At Usable we want to make projects better. We want to have fun doing it. And, of course, we want to be successful at it in both terms of finance and everything else. But there’s more to Usable than that. The core of the culture that we’re building in our business is the idea of doing things right.
When you’re a start-up there’s a huge internal pressure to do things the cheapest way possible. No one outside of your company is telling you to save money wherever you can, but there’s an assumption that it’s the norm for every start-up. Everything is about the bottom line. If you can persuade someone to work for free, for the promise of future reward, if you can use a piece of software without paying for it, if you can getaway with doing something that might not be entirely ethical but furthers your business, then people assume that you’re going to do it because you’re a start-up.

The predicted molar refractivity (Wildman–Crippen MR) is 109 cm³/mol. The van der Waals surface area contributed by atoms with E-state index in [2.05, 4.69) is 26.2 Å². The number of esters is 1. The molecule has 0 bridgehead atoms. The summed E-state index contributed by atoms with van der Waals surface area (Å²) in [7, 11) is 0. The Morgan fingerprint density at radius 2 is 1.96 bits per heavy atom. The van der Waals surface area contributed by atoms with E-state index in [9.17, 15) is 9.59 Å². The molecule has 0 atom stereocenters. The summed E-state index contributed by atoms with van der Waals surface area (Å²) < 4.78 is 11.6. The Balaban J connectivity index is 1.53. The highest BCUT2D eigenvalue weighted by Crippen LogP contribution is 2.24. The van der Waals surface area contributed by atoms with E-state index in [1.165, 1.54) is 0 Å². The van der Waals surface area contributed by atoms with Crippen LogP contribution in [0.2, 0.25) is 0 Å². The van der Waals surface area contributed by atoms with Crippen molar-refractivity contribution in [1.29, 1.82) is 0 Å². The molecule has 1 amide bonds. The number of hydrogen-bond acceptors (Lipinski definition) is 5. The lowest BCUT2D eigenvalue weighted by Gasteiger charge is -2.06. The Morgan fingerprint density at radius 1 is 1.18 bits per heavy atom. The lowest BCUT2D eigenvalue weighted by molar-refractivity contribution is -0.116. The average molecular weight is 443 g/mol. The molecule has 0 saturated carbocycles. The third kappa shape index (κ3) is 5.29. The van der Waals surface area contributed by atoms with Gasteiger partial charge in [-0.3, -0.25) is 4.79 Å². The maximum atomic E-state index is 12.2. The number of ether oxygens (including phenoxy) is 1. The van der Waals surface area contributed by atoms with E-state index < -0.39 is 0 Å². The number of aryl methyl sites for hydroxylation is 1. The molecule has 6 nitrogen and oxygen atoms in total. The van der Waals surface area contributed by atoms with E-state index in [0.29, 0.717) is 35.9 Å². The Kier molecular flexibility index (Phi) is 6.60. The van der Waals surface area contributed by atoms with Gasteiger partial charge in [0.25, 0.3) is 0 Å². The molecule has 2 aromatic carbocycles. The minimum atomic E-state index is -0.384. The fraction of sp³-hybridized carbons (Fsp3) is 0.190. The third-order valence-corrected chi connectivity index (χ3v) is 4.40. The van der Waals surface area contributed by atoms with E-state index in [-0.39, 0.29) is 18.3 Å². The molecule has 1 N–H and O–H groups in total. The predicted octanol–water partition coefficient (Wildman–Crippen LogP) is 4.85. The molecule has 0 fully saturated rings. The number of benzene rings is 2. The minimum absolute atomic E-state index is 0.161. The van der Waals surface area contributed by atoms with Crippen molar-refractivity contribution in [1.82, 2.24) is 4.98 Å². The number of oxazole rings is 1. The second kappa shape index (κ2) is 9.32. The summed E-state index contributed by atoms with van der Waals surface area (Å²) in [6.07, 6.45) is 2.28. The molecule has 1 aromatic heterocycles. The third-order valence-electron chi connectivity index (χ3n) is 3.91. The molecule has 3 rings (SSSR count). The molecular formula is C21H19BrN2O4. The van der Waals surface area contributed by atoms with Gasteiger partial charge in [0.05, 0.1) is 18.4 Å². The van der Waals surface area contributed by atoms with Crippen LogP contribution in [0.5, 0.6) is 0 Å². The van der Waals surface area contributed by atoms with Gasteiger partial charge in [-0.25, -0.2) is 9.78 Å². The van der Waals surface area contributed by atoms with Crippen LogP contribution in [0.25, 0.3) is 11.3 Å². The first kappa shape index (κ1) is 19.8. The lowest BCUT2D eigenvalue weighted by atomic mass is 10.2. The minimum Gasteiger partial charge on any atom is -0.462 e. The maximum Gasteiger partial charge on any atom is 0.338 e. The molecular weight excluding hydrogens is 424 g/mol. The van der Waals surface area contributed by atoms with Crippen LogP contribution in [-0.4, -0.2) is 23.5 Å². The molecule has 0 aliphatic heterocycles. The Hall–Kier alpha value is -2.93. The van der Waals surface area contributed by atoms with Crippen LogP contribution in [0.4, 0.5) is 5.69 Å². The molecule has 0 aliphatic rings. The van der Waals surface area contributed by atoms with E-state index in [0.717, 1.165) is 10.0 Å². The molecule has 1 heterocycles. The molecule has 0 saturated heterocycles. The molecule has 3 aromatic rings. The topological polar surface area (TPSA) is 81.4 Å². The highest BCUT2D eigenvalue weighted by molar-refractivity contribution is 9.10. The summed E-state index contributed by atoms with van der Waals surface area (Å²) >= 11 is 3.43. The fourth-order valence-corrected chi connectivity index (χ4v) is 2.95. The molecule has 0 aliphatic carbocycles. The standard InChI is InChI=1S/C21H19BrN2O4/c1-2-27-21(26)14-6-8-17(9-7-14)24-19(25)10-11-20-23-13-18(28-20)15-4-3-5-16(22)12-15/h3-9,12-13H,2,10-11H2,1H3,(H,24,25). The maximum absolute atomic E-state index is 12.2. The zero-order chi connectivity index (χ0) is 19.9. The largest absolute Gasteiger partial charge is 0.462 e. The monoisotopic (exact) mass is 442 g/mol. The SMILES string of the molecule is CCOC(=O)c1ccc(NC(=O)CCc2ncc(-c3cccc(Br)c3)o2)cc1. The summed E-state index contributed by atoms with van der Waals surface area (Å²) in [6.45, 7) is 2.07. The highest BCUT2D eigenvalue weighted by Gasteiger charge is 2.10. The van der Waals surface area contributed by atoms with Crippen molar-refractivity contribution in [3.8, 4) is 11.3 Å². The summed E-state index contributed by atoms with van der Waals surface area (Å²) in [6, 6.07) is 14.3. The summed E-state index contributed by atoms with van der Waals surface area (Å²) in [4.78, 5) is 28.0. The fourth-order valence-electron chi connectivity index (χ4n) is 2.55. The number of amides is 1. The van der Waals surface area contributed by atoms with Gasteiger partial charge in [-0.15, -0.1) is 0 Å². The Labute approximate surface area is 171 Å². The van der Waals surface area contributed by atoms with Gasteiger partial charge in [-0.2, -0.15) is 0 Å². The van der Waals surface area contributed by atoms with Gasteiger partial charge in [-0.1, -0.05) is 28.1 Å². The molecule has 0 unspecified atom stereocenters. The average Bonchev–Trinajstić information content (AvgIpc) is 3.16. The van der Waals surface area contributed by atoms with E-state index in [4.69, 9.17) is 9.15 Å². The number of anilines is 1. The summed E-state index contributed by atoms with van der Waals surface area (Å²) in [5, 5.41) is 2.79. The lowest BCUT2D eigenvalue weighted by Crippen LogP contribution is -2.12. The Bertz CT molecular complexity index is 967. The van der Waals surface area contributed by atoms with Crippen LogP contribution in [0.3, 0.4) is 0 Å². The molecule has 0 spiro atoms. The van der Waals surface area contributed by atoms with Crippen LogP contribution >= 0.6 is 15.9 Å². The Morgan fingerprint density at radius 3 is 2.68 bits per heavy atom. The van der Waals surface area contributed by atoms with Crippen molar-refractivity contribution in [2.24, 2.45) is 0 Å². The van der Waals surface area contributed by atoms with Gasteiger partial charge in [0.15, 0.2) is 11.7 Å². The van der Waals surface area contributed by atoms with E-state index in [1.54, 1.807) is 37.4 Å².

At Usable, and we have to say at almost all the other start-ups that we come in to contact with, that is not the case. It’s an attitude that people outside of the start-up scene have about those who are in it. Consequently we felt that we should set out the defining principles of our business clearly from the very beginning.
- We pay for the services that we use. We don’t offer exposure or future work in return for things we need now.
- We contribute back to the open source projects our products are built upon wherever we can.
- We are transparent about problems, errors, and mistakes that we make.
Following these principles is a risk, but we believe it’s one worth taking. We’re in this for the long term. We want to build relationships with the people who buy our software, and we believe that the right approach from the outset is the only way to do that.